What do mottos tell us? It looks like they mean to tell us the truth, or suggest that we will find the truth in motto-bearing institutions: the single most frequent lexeme in our corpus is veritas, Latin for truth: its root, verus, is the source of English's aver, verdict, verify, and verity. After truth, look for your institution to bring light. Latin lux is a somewhat distant second to veritas in frequency, but if we add to it the related lumen, light and truth are neck-and-neck in mottospeak. Both lux and lumen survive intact in English with technical meanings; the light that Latin lux and lumen are supposed to illuminate us with is surely the figurative kind, e.g., understanding. Holding third place in the motto lexeme championship is scientia, Latin for knowledge, and the word from which we get science.  The great number of educational institutions that understandably wish to identify themselves with this commodity are probably responsible for its high showing.

Though he appears in different guises, it would be unfair to deny God credit for staking out a firm place the language of mottos. If we add together the appearance of Deus and its inflections (Deo, Dei) along with Dominus (Domini, Domino, Domine; Latin for "master" but used as an epithet for God), they surpass the instances truth itself. This perhaps arises from the fact that universities and government institutions both frequently find a place for God in their mottos.

Despite its great success in both the halls of academe and parliament, Latin finds little purchase in the mottos of the private sector, or in a number of modern institutions of authority, such as those at the local or regional level of government. What is it that these "English-first" institutions want to say to their various stakeholders?

God is still very much with us; it's the most frequent English lexeme (aside from function words) in our motto corpus. It may come as no surprise, however, that Truth, Light, and Knowledge are off the menu. Not far behind God, the second-most frequent English word in mottospeak is serve.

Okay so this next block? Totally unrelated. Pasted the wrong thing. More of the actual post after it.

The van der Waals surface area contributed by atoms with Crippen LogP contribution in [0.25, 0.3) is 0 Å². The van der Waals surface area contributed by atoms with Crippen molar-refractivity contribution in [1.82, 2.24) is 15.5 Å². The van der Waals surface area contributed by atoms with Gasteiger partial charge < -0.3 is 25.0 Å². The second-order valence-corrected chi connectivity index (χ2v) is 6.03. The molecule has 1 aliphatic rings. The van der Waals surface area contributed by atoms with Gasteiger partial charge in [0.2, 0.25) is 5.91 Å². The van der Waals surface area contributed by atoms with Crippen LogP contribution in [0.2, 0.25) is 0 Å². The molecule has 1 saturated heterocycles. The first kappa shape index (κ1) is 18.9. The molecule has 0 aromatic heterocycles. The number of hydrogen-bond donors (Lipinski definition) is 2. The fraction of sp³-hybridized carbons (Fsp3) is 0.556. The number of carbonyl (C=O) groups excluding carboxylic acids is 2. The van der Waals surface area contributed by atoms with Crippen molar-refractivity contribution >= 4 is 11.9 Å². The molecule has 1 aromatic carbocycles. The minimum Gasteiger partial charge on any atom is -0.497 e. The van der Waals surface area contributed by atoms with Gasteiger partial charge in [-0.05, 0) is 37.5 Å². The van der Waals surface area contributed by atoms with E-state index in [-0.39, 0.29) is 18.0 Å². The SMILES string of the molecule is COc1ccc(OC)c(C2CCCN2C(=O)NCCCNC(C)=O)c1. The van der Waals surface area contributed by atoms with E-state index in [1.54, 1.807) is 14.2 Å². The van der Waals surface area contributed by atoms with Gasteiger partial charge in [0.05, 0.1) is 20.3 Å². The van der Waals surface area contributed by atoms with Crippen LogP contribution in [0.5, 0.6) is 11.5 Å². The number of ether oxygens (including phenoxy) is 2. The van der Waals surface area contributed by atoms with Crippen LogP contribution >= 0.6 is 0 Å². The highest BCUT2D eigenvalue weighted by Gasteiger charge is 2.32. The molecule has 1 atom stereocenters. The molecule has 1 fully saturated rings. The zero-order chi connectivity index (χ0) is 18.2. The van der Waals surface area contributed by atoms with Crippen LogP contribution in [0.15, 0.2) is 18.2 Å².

The third place contender — which should possibly be discounted as a function word — is your. However, if we add together the instances of you and your in English language mottos , they surpass the frequency of serve, so it seems sensible to give forms of the second person pronoun a place at the table. What does it all add up to? The companies and other institutions that emblazon English-language mottos seem intent to convey the idea that they are there to serve you!

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Orin Hargraves is an independent lexicographer and contributor to numerous dictionaries published in the US, the UK, and Europe. He is also the author of Mighty Fine Words and Smashing Expressions (Oxford), the definitive guide to British and American differences, and Slang Rules! (Merriam-Webster), a practical guide for English learners. In addition to writing the Language Lounge column, Orin also writes for the Macmillan Dictionary Blog. Click here to visit his website. Click here to read more articles by Orin Hargraves.

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Comments from our users:

Monday October 3rd 2011, 4:33 AM
Comment by: Gunnar J.
Personal mottos are used in internet forums, aren't they?
Worth another article, perhaps?
Monday October 3rd 2011, 5:57 AM
Comment by: Kip (Brookfield, WI)
How about the "veritas" behind most mottos, especially in the commercial world; which equates to "nil." (oops, hope I didn't offend any apostrophe-phobes).
Monday October 3rd 2011, 5:59 AM
Comment by: Hovannes K.
"Dominus illuminatio mea" ("Lord illumine me") -- is this the "official" translation by Oxford or a simply illustrative one done for this article? Just curious.